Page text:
What can I tell you – I saw the art work in the picture and thought of ripples on the surface of a pond.

 

Friday Fictioneers : The day Chaucer beat Gramma Mags

PHOTO PROMPT © Fatima Fakier Deria


 

Florence gazed up through the old cypress tree at a speckless sky.

The tree listed to the west, its bark wizened, branches balding. Gramma Mags had instructed Morris to cut it into logs, burn it through the blistering winter to come.

But one autumn afternoon over cucumber sandwiches and slabs of Madeira cake, Florence read from Dickens, Bunyan, Shakespeare, Chaucer until the sun set prickly through the leaves. She rubbed the trunk with pinked fingers.

‘This tree’s older than them all, Gramma.’

Gramma had nodded, pulled her shawl tight against the wind. ‘Best knit me another shawl then,’ she said.

 


Written for Rochelle Wisoff-Field’s Friday Fictioneers. See the picture and hone your own story. See here to share, read and comment.

Notes

For those of you unfamiliar with any of the literary figures mentioned above –

Charles Dickens

John Bunyan

William Shakespeare

Geoffrey Chaucer

Friday Fictioneers : A world too perfect to endure

PHOTO PROMPT © Björn Rudberg


 

‘Where did it happen?’

‘Perhaps it’s best if you don’t hear all the details -‘

‘I need to know.’

‘Further along. Past the sign.’

‘I want to see the exact spot.’

‘I don’t know why -‘

A sigh so deep, it cracked in his throat. ‘There was a point she could have stopped. Saved herself. I have to know why she didn’t.’

The ground was marked with police tape, scuffed by dozens of heavy boots. But there, beyond the yellow line, two small footprints.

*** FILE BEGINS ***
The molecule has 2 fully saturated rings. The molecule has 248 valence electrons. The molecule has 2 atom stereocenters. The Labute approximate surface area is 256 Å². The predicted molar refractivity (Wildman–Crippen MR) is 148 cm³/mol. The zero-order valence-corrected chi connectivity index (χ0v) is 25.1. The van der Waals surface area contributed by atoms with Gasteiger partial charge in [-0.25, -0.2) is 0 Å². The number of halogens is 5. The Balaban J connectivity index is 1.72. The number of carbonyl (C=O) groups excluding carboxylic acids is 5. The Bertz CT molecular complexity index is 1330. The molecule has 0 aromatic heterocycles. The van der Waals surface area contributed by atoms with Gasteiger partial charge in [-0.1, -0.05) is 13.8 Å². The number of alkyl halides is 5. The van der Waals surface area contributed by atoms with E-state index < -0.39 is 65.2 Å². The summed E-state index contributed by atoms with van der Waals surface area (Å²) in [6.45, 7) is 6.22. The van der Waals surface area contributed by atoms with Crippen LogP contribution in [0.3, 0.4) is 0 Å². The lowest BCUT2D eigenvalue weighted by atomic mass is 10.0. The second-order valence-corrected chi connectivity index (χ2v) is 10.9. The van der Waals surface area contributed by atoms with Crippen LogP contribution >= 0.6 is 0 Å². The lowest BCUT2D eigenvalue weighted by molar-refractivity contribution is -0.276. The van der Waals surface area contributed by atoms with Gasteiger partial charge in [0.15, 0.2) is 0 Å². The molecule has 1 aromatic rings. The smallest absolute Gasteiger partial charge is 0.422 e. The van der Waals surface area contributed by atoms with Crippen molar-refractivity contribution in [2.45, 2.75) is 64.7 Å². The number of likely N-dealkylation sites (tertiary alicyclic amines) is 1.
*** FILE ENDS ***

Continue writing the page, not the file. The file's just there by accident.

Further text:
Jerry gazed across the wooded valley, smelt the almond blossom on the warm breeze. And he knew.

 


Written for Rochelle Wisoff-Field’s Friday Fictioneers. See the pic and write a tale. See here to join in, read and comment.

 

 

Friday Fictioneers : A scalpel cut

PHOTO PROMPT © Ted Strutz


 

If Mick and I hadn’t argued, I wouldn’t have seen that first star fall.

The row was over money as usual – the housekeeping gone from my purse – though I was as angry with myself as him. It wasn’t the first time.

I took my rage out on the washing up, chipping one plate then a bowl.

Then I saw it – an arc of yellow-green across the blue-black sky. It was the colour of fireflies, a fizzing curve that sliced the night. Clean – like a scalpel cut.

But it wasn’t a star.

Now our world slips away. And they march onward.

 


Written for Rochelle Wisoff-Field’s Friday Fictioneers, the best prompt in town. See here to join in, read and comment.

This tale was inspired – loosely – by the invasion scene in The War of the Worlds where a green shooting star is sighted that turns out to be something more.

I’m sure this spark of an idea came about because I heard The Spirit of Man from Jeff Wayne’s War of the Worlds played on the radio yesterday. Featuring the voices of Richard Burton, Phil Lynott and the wonderful Julie Covington, I remember hearing it for the first time very clearly on the day my dad bought the album.

I was nine. It was terrifying.